Review: LG Nitro HD for AT&T
The LG Nitro HD is a slab-style smartphone with a large touch screen and large dimensions to match. It’s dressed in all black, save for the reflective LG logo and the metallic camera housing on the back. It's not the sexiest smartphone ever, but its a big step up in looks (and performance) from LG's other recent smartphone efforts, the myTouch Q and DoublePlay.
The Nitro HD is thin, light, and comfortable to hold. The materials are plastic and glass - no metals - but they manage to avoid feeling and looking cheap. The back and side surfaces are covered in a textured plastic that has a really fine gradient to it. Rather than feel rough, as do some textures, it has a smooth, super-fine sandpaper feel to it. There's no creaking, no looseness; just a solid, tight piece of hardware that feels good through and through. It will fit into your pocket thanks to its thin profile, but the significant length and width means you'll always know it is there.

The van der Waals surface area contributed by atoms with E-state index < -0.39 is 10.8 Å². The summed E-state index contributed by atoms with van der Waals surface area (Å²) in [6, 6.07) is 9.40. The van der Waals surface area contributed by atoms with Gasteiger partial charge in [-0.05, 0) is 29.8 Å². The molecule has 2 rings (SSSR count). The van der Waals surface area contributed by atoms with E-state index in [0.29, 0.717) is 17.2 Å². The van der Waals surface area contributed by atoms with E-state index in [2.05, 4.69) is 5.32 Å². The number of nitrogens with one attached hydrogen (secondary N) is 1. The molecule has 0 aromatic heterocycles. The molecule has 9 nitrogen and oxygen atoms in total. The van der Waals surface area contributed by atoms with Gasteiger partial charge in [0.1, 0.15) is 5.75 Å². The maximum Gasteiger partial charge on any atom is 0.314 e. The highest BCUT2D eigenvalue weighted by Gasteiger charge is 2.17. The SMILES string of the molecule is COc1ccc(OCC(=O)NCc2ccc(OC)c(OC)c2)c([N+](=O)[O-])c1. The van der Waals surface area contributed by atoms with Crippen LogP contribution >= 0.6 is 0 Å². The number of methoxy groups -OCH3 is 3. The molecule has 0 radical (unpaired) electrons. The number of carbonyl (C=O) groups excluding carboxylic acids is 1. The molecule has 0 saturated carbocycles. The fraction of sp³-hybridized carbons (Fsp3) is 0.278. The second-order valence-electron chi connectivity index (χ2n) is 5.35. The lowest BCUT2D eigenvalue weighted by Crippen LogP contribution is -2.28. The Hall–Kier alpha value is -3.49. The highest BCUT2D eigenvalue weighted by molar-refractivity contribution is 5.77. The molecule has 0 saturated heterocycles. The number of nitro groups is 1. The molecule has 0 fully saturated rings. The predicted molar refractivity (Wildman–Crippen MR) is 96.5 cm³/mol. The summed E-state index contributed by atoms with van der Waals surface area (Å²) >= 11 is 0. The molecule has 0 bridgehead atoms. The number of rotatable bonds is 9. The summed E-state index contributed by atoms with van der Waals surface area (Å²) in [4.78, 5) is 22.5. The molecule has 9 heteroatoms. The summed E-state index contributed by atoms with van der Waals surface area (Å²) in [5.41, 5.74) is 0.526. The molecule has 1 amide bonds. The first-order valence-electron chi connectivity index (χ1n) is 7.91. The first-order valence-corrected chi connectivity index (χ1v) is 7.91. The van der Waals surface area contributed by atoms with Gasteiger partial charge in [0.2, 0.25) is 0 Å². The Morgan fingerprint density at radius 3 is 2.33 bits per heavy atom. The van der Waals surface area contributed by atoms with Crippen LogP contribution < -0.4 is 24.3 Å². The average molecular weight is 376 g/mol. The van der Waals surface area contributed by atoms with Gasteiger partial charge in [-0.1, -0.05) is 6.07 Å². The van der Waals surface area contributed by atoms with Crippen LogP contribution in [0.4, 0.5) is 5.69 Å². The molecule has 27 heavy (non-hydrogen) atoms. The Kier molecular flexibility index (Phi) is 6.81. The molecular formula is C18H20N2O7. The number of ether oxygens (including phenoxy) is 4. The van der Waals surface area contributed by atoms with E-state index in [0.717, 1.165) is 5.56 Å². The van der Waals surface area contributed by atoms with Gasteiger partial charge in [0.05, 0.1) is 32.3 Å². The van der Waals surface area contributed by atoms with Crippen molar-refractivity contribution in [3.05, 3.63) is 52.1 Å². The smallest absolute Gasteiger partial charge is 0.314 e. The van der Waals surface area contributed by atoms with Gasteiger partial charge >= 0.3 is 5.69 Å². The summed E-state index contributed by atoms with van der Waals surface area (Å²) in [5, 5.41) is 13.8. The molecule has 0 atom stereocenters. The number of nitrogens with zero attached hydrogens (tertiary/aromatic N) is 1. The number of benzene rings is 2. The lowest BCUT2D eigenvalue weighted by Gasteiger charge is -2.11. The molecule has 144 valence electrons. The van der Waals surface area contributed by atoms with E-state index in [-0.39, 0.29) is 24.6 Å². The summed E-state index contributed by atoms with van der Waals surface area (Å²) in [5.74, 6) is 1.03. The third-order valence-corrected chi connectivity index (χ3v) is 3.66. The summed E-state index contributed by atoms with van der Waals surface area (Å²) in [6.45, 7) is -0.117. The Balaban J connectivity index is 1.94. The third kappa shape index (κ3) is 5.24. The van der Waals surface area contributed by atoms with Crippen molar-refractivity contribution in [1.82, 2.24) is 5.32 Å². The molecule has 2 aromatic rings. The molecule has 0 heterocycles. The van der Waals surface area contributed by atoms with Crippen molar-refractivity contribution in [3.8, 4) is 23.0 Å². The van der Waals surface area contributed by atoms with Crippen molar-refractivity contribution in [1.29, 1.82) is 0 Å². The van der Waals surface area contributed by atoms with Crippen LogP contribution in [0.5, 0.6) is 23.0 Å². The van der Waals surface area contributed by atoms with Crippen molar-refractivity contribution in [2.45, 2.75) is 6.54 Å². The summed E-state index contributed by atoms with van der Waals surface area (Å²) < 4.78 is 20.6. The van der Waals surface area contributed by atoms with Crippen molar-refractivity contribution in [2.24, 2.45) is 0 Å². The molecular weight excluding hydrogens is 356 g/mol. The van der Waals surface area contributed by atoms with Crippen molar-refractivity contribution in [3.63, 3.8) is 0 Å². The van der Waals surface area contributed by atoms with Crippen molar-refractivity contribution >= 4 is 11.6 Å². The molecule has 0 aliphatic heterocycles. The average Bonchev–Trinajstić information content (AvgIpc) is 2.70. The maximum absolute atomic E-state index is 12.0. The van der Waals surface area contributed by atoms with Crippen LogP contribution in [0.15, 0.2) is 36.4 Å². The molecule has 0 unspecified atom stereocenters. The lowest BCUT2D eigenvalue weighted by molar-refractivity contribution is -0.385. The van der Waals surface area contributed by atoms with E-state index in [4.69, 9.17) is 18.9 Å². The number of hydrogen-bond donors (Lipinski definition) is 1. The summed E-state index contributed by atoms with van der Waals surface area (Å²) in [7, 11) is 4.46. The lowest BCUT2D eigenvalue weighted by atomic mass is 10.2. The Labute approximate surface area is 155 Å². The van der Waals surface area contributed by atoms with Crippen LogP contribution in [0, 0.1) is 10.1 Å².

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LG is joining the trend of using three capacitive keys on the front instead of the usual four. The menu and search keys have been combined. A short press opens the menu; a long press opens the search tool. I found these buttons to be responsive to the touch.
The volume toggle is on the left side, and has a nice feel to it. It’s easy to tell if you're pressing the up or down side of the toggle, and the travel and feedback is outstanding. But it's ridiculously loud and produces a grating "clackety-clack" sound when pressed.
There are no controls on the right edge or the bottom. Instead, everything else is bunched up on the Nitro HD's top edge. The 3.5mm headset jack, the microUSB port (and protective hatch) and power/lock button are all packed on the smallest surface the Nitro HD has to offer. Way to go, LG. Thanks for spacing things out.
The power/lock button is really small. In fact, it’s too small. Its saving grace is that it is located right above the user-facing camera, so you have a visual cue on where to put your thumb. Travel and feedback is a bit weak, though. The hatch protecting the microUSB port is fine, though I'd rather it weren't there. It is a standard microUSB port, though it supports HDMI via a MHL adapter.
The battery cover is really the entire back surface of the Nitro HD. It comes off without a problem and leaves the Nitro HD's innards exposed. The battery is massive and provides the Nitro HD with 1830mAh of juice. The microSD slot is accessible for hot-swapping memory cards without yanking the battery.